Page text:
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Reduced cost of reproduction in moose Alces alces through human harvest.

ABSTRACT: In life history theory there is a cost related with all resource allocation. For female moose (Alces alces), the cost of reproduction in terms of survival may be reduced for females if calves, or cows without calves, are selectively hunted during the fall. Cows with calves might experience higher hunting survival and therefore face a reduced trade-off between survival and reproduction. This hypothesis was tested during a 7-year study in northern Sweden. Female age and whether she had given birth or hot best explained female moose survival during the hunting period, not the number of calves born or alive at the hunt. Still, the analysis suggests that the cost of reproduction was reduced for middle-aged females. Females hot giving birth experienced a 3.2-fold greater risk of being harvested compared to those giving birth. This suggests that the application of life-history theory is crucial to fully understand the evolutionary consequences of management decisions on heavily harvested populations of ungulates.

Key words: hunting, life history, moose, predation, reproduction, selection, survival


Classic life history theory rests on a central assumption of trade-offs among life history characters such as survival, reproduction, growth, body condition, number of offspring, and offspring size (Roff 1992, Stearns 1992). A trade-off occurs whenever an individual must allocate a fixed amount of resources in different ways. An individual that increases resource allocation to reproduction will have fewer resources to allocate to another character. The generally recognised trade offs with current reproduction are future reproduction, growth, condition, size, and survival (Williams 1966, Roff 1992, Stearns 1992). Several experimental manipulations have identified the existence of trade-offs between reproduction and other life history traits (e.g., Bell and Koufopanou 1986, Linden and Moller 1989, but see Reznick 1992 for an opposing view). Well-known examples among vertebrate species are Lack's bird studies in the 1960s (Lack 1968), and Clutton-Brock and co-workers' studies on red deer (Cervus elaphus; Clutton-Brock et al. 1982, 1983). In the latter study, reproductive females incurred a cost of reduced survival compared to nonreproductive females.

Reproductive females are more susceptible to predators than non-reproductive females (Magnhagen 1991 and references therein, Lee et al. 1996, Schaffer and Formanowicz 1996). In contrast, harvest regulations may increase the mortality of females without calves during the hunting season in cervids (Cederlund and Sand 1991, Fryxell et al. 1991, Clutton-Brock and Lonergan 1994, Cederlund and Liberg 1995, Solberg 1998, Van Ballenberghe and Ballard 1998).

In Sweden, moose with apparently low reproductive value are preferentially harvested (Swedish Environmental Protection Agency 1994, Ball et al. 1999, Ericsson et al. 2000). Juveniles (calves) and males show the lowest survival during the harvest period, whereas adult females show the highest survival (Cederlund and Sand 1991, Ericsson and Wallin 2001, Ericsson et al. 2001). Nevertheless, the national strategy allows a considerable harvest of adult females (Swedish Environmental Protection Agency 1994, 2000). Official policy instructs hunters to harvest canes before their mothers, strongly discouraging the killing of female moose before their calves, and allowing many females to escape harvest (Thelander 1992, Swedish Environmental Protection Agency 1994). Females not accompanied by canes may be harvested as the hunters use the presence of calves as a pragmatic decision rule.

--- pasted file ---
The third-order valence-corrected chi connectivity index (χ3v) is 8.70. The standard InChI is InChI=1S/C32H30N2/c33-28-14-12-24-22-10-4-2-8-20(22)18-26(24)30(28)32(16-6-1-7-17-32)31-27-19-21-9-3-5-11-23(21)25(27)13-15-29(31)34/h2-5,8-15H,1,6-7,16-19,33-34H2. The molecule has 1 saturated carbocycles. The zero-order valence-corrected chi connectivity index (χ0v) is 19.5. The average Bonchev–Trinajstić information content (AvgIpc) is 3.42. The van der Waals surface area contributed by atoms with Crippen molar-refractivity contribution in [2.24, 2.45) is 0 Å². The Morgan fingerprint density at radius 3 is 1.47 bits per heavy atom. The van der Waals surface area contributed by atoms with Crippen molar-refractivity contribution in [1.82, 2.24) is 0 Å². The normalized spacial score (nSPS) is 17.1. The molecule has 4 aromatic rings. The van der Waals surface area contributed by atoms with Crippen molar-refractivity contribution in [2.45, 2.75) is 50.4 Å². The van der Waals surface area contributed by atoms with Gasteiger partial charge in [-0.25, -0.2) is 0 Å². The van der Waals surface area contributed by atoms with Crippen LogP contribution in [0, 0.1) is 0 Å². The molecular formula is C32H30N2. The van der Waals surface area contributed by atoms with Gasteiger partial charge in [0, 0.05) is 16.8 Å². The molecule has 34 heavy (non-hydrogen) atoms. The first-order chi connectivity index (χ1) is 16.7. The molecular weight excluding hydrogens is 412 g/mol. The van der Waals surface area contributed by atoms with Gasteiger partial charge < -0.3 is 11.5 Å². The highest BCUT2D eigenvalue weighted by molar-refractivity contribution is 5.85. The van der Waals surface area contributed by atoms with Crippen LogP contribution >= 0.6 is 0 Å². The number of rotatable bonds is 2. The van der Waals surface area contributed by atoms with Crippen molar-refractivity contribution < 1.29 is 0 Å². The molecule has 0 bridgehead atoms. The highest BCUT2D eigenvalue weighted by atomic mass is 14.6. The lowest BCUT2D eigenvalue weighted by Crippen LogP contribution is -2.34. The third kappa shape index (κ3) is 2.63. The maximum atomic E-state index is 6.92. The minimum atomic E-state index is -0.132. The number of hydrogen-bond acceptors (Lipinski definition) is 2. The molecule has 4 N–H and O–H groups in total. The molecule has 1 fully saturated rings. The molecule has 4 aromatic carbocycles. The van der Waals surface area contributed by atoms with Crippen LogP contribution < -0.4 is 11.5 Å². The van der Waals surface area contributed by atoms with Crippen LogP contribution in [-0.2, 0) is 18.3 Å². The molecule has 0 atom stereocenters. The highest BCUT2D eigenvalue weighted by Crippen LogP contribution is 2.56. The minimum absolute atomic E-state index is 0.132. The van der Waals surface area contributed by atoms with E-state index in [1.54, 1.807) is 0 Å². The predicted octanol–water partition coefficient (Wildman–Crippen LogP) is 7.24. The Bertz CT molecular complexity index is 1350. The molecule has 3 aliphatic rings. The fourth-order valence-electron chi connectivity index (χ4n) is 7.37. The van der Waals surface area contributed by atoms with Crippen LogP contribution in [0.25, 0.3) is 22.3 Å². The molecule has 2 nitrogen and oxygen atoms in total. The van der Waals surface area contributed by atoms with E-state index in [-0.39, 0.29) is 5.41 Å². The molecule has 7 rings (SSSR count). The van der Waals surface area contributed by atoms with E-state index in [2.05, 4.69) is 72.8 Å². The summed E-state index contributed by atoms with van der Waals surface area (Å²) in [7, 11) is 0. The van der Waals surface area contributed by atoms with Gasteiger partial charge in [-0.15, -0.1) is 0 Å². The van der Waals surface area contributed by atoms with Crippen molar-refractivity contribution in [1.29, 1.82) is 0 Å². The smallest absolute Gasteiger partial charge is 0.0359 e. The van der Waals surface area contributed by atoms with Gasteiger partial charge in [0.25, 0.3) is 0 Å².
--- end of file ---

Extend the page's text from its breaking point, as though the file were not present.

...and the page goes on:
Therefore, where a female that invests heavily in reproduction may surfer increased mortality if predators are present, a female moose in Sweden that invests in reproduction might actually increase her survival. Here, I the test hypothesis that an investment in reproduction might allow female moose to escape human predation in Sweden. Do harvest regulations increase the survival of female moose if they invest in reproduction?


Data were collected in 1991-1997 in an area north of Umea (64[degrees]12' N, 20[degrees]45' E) in the county of Vasterbotten, northern Sweden. The area is located in the boreal zone close to the Bothnian Bay coast. Norwegian spruce (Picea abies), Scots pine (Pinus sylvestris), and birches (Betula pendula, B. pubescens) are the dominant tree species in the area. The understorey consists mainly of blueberry (Vaccinium myrtillus), lingonberry (V. vitis-idea), and heather (Calluna vulgaris).

The winter moose population density in the area was estimated by aerial census at 0.7-0.9 per [km.sup.2] (K. Wallin, unpublished data). The density of roe deer is low and is concentrated mainly along the farmed areas near the coast (Cederlund and Liberg 1995). During November to April, semidomestic reindeer herds occasionally use parts of the study area.


Adult female moose were immobilised with etorphine and xylazine (Sandegren et al. 1987) between January and March from a helicopter with a dart gun. Each female was marked with a radio collar and uniquely numbered ear-tags.

During the calving season (May-July) each female was located from the ground and approached every third day to determine the number of calves born. The marked cow was approached on foot using a handheld radio receiver until a calf was found or until the end of July. Two to seven days before the onset of the harvest period in early September, the number of calves with each female was determined. If a female had given birth, but was found alone before the harvest period, she was always rechecked to confirm the absence of calves. An evaluation and a thorough description of the method used can be found in Swenson et al. (1999).

The harvest period is open from the first Monday in September to the last of December with a temporary closure during the rut (September 25-October 10). For further descriptions of hunting practices, Swedish hunting regulations, and management see Bergstrom et al. (1992) and Ball et al. (1999). Hunters had to register calves that they harvested. All radio-marked females were checked immediately after the end of the harvest period to verify reported calves harvested. Occasionally a female lost a radio-collar or the radio ceased to transmit, so these are excluded in the analyses from the date of last signal.